In Delta Module 2 you have to observe 10 hours/lessons and write anything from 800-2000 words for each observation. Though they might seem a lot to do, but you are going to learn a lot from them. This was the consensus in my course when we discussed the peer observations and what was their impact on our learning. If you are doing an intensive course, 6-8 weeks, it is good to write a couple before the course starts (as I heard). It is also good if you write some of them in week 1 when you are observing your peers’ Diagnostic Lessons. Don’t rely on writing them when observing your peers’ LSAs, because the norm is that no one is allowed into an LSA except for the assessor. Everything in this post is descriptive, and not prescriptive.
Defining your Focus
You need to link each observation with a focus. The focus should be related to your action points from your PDA. The focuses might be monitoring, reducing TTT, giving instruction, varying feedback, exploiting materials and learners’ output, dealing with learners’ errors, focusing on drilling and pronunciation, and the list goes on. So, you need to know your focus when you are observing the lesson, and later when you are writing the peer observation, you need to state it.
Using an Observation Task/Sheet
Your center is probably going to provide you with observation tasks sheets. They are helpful because their layout and the notes/questions on them are focused to target teaching areas that I’ve mentioned in Defining your Focus. Try to use them while observing because they will guide your and offer good tips for observing the lesson.
Asking the teacher for a copy of the lesson plan might come in handy too. Also, be ready to give feedback to the teacher, because probably they would be expecting it (for some it might be a part of their action plan in their PDA.)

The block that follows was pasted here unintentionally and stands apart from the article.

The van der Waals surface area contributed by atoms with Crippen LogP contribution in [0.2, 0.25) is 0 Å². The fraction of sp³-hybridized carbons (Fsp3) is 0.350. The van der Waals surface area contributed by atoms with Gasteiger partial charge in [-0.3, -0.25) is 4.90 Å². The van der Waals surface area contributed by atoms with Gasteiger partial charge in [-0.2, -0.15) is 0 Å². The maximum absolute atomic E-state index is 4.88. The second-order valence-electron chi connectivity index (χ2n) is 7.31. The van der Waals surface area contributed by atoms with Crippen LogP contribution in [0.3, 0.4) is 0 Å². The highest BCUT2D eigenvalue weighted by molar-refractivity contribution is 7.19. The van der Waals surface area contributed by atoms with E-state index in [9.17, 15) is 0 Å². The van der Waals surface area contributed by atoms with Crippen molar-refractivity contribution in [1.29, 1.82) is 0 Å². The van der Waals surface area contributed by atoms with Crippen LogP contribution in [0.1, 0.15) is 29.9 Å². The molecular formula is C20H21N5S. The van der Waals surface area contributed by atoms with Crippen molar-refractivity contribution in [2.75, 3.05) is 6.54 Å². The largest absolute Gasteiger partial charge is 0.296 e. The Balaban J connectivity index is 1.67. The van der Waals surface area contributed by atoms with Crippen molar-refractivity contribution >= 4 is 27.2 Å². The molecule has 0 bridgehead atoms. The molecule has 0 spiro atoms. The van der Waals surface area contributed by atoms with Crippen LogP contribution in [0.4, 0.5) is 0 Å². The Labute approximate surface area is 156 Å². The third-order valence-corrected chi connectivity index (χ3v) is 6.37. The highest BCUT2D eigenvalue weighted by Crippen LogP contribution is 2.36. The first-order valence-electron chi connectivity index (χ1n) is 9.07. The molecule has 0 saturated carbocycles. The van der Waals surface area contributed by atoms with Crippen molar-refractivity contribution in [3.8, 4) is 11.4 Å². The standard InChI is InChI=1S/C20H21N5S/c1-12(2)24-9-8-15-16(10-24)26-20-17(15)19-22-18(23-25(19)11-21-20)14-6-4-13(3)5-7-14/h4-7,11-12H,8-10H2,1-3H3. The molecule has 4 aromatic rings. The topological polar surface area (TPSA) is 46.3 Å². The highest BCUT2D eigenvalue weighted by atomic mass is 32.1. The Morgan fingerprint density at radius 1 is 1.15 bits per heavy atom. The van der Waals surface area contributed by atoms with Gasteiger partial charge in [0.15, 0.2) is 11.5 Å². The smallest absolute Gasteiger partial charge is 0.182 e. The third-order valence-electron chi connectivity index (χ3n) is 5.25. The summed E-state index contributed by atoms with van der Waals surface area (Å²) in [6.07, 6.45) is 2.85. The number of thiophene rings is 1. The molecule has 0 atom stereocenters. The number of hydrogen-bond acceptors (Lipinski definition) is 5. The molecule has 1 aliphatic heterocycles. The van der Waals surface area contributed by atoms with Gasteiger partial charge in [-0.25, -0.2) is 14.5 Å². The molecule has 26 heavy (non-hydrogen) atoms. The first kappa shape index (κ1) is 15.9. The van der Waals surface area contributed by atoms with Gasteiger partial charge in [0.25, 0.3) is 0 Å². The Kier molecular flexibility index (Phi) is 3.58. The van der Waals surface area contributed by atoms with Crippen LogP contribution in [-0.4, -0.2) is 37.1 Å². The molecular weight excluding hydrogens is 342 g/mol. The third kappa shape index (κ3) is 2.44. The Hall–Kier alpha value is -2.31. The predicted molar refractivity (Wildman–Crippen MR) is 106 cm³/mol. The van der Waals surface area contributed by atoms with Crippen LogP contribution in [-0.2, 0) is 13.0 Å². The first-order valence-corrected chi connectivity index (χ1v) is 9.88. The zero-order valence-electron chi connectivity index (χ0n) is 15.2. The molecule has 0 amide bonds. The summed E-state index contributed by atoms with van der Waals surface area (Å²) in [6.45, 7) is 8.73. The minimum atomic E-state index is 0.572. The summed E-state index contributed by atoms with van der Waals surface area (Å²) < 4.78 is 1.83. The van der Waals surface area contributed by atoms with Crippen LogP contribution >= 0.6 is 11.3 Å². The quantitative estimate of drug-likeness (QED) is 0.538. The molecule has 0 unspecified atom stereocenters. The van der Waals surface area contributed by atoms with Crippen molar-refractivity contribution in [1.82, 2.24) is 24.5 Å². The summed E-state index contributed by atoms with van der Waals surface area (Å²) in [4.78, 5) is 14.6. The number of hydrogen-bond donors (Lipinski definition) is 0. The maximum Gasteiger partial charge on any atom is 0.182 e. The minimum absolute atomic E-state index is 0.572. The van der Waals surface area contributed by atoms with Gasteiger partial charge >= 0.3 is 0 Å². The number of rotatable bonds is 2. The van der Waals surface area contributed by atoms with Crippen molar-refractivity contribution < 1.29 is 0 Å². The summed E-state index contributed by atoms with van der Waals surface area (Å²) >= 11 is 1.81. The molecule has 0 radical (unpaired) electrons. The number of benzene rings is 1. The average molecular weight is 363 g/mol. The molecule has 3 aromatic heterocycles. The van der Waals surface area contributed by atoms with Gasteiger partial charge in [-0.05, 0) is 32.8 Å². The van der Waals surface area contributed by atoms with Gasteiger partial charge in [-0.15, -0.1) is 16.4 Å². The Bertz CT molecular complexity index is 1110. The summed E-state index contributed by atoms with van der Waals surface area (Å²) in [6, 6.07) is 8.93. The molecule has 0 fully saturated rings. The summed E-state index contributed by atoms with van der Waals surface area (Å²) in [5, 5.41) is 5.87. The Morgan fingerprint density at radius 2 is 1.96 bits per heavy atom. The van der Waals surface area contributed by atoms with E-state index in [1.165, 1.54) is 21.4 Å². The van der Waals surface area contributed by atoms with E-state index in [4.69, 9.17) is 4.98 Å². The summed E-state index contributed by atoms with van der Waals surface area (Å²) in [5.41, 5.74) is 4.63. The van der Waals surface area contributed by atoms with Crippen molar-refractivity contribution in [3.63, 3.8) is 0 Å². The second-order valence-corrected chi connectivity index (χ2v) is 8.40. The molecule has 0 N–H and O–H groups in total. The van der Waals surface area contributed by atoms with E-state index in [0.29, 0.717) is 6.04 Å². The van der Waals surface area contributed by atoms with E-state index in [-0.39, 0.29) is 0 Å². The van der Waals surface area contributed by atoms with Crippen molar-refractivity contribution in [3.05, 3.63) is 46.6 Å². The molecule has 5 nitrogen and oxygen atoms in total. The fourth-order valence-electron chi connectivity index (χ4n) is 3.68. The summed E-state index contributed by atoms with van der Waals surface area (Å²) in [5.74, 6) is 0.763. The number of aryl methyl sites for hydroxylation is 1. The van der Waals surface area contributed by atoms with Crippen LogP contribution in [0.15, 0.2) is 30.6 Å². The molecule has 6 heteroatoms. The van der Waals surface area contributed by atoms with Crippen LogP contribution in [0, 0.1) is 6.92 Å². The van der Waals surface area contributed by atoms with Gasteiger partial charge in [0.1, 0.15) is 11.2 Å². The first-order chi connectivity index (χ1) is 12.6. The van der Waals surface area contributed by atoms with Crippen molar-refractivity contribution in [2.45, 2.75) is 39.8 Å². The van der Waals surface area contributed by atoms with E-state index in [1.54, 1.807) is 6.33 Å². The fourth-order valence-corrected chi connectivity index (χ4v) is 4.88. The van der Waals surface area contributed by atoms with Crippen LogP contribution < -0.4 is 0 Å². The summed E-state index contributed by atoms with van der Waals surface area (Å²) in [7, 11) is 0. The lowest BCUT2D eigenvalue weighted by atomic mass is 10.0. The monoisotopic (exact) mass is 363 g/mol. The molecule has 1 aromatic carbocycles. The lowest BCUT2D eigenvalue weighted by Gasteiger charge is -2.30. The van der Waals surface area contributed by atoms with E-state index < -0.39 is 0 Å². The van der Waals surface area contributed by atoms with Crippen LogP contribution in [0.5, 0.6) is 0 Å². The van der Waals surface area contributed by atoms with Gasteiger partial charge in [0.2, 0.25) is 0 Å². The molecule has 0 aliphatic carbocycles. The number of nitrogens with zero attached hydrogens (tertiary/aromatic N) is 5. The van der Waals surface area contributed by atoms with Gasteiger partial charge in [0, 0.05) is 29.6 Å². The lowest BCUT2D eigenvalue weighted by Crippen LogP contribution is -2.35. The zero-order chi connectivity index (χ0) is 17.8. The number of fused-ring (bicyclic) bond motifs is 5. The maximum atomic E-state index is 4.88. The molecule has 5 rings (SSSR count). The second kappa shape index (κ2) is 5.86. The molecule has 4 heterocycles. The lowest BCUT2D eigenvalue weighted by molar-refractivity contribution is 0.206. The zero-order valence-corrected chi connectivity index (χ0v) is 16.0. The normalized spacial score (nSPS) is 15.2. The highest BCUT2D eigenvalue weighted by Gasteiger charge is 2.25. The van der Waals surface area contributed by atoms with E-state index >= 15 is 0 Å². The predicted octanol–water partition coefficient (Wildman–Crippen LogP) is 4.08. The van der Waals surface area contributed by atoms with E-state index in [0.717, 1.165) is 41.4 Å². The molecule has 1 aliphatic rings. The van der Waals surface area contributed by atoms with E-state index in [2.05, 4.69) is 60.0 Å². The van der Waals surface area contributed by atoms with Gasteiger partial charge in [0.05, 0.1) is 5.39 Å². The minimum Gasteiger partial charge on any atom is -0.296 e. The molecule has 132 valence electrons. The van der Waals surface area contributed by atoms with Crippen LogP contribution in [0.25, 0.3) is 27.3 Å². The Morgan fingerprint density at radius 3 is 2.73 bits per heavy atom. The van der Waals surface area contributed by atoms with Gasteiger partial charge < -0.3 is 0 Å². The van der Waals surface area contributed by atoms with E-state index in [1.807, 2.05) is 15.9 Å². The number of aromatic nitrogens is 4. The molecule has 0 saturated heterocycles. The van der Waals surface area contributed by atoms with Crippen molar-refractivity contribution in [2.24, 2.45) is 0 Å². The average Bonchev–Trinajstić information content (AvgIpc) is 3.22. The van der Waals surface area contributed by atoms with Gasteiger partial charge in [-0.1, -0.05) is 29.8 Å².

Writing the Peer Observation
You need to include 4 parts in a peer observation: Introduction, Description of the Lesson, Analysis, and Reflection.
It shouldn’t be long. You can write your focus for this observation, and some information about the lesson like the lesson’s focus, lesson’s context, level of learners, and how many there are. Should be something like 40 words.
Description of the Lesson
Here, you write what happened during the lesson, i.e. running commentary. What the teacher did and how they did it. What the learners did, and their reaction/involvement/participation. How the lesson developed, and how stages unfolded. It could be about 300 words.
In this part you analyzed the techniques and the way the teacher acted throughout the lesson. For example, you’re commenting on the way the teacher managed the pair/group work, then you support your comments by quoting from ELT literature. For instance, Harmer notes the importance of pair and group work by stating: “Groupwork and pairwork have been popular in language teaching for many years and have many advantages.” But, you need to state the year and the page.
In this part you will express your thoughts about the the approach the teacher followed. Remember, you are not criticizing the teacher. You need to state whether you do things differently in your teaching practice, and whether observing the lesson will make you change the way you do things.
The Golden Tip
What turned out to be helpful the most was that when I observed a lesson, I wrote directly using my laptop. That way when the lesson was over I would end up writing 300-400 words and some notes that I will elaborate on when writing the complete observation. Believe me you need to save as much time as you could. However, you need to check with the teacher, because some might be irritated if someone is using their laptop at the back of the classroom. My kind, awesome, lovely, and amazing peers (now friends) always allowed me to use my laptop.